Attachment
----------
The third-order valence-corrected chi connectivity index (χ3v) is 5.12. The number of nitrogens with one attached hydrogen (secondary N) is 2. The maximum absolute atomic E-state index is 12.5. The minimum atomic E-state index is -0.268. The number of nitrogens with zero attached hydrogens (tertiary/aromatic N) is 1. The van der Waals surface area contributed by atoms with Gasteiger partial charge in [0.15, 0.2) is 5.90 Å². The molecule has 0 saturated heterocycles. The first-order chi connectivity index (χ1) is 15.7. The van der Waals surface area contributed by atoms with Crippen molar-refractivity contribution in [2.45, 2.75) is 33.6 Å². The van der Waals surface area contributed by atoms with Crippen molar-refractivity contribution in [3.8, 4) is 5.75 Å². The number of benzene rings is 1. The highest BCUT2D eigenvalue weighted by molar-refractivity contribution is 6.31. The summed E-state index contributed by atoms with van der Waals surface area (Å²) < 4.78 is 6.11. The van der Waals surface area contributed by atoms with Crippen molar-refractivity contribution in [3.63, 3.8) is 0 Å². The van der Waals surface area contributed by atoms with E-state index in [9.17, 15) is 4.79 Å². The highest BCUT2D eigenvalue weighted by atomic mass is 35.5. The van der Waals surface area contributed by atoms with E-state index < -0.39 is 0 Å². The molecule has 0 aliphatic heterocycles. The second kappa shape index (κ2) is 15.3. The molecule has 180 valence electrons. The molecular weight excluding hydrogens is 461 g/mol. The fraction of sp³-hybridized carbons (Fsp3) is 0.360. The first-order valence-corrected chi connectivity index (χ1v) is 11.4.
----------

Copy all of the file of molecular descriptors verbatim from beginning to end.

The third-order valence-corrected chi connectivity index (χ3v) is 5.12. The number of nitrogens with one attached hydrogen (secondary N) is 2. The maximum absolute atomic E-state index is 12.5. The minimum atomic E-state index is -0.268. The number of nitrogens with zero attached hydrogens (tertiary/aromatic N) is 1. The van der Waals surface area contributed by atoms with Gasteiger partial charge in [0.15, 0.2) is 5.90 Å². The molecule has 0 saturated heterocycles. The first-order chi connectivity index (χ1) is 15.7. The van der Waals surface area contributed by atoms with Crippen molar-refractivity contribution in [2.45, 2.75) is 33.6 Å². The van der Waals surface area contributed by atoms with Crippen molar-refractivity contribution in [3.8, 4) is 5.75 Å². The number of benzene rings is 1. The highest BCUT2D eigenvalue weighted by molar-refractivity contribution is 6.31. The summed E-state index contributed by atoms with van der Waals surface area (Å²) < 4.78 is 6.11. The van der Waals surface area contributed by atoms with Crippen molar-refractivity contribution in [3.63, 3.8) is 0 Å². The van der Waals surface area contributed by atoms with E-state index in [9.17, 15) is 4.79 Å². The highest BCUT2D eigenvalue weighted by atomic mass is 35.5. The van der Waals surface area contributed by atoms with E-state index < -0.39 is 0 Å². The molecule has 0 aliphatic heterocycles. The second kappa shape index (κ2) is 15.3. The molecule has 180 valence electrons. The molecular weight excluding hydrogens is 461 g/mol. The fraction of sp³-hybridized carbons (Fsp3) is 0.360. The first-order valence-corrected chi connectivity index (χ1v) is 11.4.